AUSTIN, Texas — City officials need to use data as a strategic asset instead of just pushing it publicly for transparency’s sake, a panel of smart city thought leaders said.
In a panel Friday at South by Southwest Interactive, Marilyn Strickland, the mayor of Tacoma, Washington, said cities should take a page from the private sector’s playbook and use data in an experimental way to attempt to make a difference.
“Using data analytics helps government do a better job,” Strickland said. “We want to make sure that we communicate [to employees] that it’s okay to fail. If we’re going to be innovative, then we have to create these systems within our governments that say it will be okay.”
Jim Anderson, who leads Bloomberg Philanthropies’ public sector innovation program and oversees the company’s ‘What Works Cities’ initiative, said the company aims to invest in mayors so that cities can use the data they collect to galvanize their citizens around creative solutions.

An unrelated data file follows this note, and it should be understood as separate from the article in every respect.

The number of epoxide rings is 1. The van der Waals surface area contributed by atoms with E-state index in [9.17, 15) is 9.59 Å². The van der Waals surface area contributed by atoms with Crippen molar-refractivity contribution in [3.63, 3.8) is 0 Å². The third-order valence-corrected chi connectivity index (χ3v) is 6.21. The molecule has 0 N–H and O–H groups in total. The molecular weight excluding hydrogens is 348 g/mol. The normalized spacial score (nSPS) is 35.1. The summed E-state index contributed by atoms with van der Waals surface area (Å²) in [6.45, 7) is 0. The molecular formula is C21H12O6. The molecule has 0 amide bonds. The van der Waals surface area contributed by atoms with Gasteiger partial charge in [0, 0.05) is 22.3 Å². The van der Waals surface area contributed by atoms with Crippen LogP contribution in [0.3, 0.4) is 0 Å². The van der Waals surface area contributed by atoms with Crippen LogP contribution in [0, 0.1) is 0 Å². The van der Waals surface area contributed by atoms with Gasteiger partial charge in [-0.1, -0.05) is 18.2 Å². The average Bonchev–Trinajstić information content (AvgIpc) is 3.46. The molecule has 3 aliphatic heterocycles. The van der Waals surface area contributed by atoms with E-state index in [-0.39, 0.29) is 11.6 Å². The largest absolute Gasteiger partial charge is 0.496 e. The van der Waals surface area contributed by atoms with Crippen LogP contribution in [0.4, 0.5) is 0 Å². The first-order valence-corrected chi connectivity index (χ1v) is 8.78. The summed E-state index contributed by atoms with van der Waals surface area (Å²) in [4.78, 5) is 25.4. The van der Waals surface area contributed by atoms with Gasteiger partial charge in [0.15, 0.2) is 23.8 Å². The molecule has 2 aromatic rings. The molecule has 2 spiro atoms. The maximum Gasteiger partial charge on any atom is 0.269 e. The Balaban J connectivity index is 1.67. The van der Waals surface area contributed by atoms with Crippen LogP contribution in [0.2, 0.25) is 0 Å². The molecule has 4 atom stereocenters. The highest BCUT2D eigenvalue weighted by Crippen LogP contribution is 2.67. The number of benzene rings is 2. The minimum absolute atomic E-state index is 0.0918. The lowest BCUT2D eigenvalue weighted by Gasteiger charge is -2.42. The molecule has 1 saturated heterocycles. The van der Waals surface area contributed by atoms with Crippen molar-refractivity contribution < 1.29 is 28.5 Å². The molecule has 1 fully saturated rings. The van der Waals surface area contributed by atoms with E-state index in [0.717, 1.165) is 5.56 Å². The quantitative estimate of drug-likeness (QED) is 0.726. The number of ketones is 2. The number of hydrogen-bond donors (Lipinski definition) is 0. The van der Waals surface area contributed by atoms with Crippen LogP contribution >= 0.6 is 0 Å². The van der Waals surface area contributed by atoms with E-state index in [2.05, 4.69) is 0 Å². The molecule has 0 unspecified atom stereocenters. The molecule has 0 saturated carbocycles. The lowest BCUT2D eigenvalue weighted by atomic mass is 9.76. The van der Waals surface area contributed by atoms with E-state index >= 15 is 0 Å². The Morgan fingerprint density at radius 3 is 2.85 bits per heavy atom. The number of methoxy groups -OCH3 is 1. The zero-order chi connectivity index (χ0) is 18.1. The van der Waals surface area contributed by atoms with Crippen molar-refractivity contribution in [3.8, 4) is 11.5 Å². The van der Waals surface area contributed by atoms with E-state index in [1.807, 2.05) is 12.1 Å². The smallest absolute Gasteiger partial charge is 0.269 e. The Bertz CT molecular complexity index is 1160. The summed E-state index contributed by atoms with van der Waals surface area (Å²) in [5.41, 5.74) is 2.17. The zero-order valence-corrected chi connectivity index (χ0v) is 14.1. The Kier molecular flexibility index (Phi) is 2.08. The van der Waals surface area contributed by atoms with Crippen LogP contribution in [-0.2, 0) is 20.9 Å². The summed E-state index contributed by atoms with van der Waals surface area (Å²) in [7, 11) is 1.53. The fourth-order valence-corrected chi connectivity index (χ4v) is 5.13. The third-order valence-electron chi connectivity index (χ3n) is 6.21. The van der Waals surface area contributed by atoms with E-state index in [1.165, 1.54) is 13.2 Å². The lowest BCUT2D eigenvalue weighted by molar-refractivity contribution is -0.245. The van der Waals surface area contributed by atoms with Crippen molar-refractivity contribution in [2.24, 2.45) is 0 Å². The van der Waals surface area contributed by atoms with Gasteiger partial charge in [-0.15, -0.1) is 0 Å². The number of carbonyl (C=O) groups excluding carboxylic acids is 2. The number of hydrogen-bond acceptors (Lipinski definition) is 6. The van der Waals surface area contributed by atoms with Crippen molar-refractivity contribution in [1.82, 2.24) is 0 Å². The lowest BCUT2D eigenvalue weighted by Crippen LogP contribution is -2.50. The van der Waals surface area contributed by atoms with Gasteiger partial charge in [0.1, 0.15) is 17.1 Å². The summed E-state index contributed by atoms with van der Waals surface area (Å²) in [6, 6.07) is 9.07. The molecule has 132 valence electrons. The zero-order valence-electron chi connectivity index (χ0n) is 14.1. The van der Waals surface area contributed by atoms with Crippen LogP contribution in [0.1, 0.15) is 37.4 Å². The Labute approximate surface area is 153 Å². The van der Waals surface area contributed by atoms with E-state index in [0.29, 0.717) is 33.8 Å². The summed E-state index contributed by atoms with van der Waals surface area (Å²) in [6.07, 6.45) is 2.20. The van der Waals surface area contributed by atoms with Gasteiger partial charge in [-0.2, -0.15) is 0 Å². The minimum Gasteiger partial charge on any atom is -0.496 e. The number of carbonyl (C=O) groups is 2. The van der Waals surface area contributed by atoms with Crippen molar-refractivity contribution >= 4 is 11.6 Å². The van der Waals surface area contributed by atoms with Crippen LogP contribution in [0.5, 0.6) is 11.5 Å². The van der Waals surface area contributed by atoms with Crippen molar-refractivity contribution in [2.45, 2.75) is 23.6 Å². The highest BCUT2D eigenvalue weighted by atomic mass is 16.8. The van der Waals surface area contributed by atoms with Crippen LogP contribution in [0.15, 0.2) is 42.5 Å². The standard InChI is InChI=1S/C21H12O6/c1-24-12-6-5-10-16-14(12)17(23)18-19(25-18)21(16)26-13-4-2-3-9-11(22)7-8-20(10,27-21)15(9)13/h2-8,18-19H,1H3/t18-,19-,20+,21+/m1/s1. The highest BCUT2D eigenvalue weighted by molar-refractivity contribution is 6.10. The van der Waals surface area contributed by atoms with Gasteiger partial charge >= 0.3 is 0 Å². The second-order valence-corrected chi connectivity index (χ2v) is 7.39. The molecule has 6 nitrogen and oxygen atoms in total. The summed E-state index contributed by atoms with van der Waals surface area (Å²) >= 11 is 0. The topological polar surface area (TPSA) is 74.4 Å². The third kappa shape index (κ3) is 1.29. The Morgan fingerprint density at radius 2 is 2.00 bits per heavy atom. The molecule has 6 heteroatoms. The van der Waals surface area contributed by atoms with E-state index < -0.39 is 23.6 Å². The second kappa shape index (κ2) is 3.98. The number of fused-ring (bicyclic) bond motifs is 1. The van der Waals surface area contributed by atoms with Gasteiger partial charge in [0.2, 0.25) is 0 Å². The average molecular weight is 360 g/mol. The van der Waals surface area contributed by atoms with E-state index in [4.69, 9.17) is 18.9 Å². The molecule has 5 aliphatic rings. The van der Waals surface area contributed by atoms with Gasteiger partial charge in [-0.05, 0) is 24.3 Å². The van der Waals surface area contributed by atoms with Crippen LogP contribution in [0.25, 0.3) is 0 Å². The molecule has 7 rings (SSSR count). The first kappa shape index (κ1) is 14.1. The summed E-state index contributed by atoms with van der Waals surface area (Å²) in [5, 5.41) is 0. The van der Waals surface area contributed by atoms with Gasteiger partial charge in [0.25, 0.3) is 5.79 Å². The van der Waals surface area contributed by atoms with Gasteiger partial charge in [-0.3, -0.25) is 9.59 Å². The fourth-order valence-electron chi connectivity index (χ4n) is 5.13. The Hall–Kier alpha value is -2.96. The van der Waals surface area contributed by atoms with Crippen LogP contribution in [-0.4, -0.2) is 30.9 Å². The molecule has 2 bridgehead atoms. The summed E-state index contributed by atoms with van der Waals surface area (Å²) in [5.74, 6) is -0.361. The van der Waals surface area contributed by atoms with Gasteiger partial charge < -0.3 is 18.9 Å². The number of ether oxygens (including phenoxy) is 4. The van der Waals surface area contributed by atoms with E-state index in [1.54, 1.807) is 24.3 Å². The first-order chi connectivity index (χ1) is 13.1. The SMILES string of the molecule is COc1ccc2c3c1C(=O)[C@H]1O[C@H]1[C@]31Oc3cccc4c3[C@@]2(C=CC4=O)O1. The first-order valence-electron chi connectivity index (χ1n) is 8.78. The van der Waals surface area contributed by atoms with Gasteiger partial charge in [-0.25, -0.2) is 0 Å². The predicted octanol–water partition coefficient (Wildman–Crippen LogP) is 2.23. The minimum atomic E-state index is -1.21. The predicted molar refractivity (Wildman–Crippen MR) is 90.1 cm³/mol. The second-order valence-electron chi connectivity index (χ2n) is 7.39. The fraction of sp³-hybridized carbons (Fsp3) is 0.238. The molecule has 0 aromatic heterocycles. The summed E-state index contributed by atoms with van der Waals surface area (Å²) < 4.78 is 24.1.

The financial support, as well as the mentorship that Bloomberg’s network of “What Works” cities can provide, gives mayors the chance to make better, more economical decisions for the taxpayers, he said.
“We think mayors and local government [using data to drive decision making] can be one of the answers to the trust gap that is growing among citizens and governments,” Anderson said. “We’re not talking about creating meaningless open data portals, we’re talking about how we bring data and evidence into our daily decision making.”
Strickland, whose city of Tacoma was named one of Bloomberg’s “What Works” cities, said that tapping into the example and the resources of the nationwide effort meant more than funding, it meant having access to being able to improve the citizen’s user experience with government from the work of other cities in Bloomberg’s program.
“It wasn’t the word ‘Bloomberg’ and money,” Strickland said. “It was really about doing something different. When citizens interact with government, they don’t want it to be a horrible experience”.
When cities collect and act on the data they collect, they can subvert the politics of governing and instead focus on delivering actionable results, Kansas City, Missouri, mayor Sly James said. Plus, data gives cities the ammo they need to back up decisions under pressure.
“I’ve always believed in facts and data because that’s what we have to present,” James said. “If we can establish a baseline of dealing with facts and data, then we can always justify what we do.”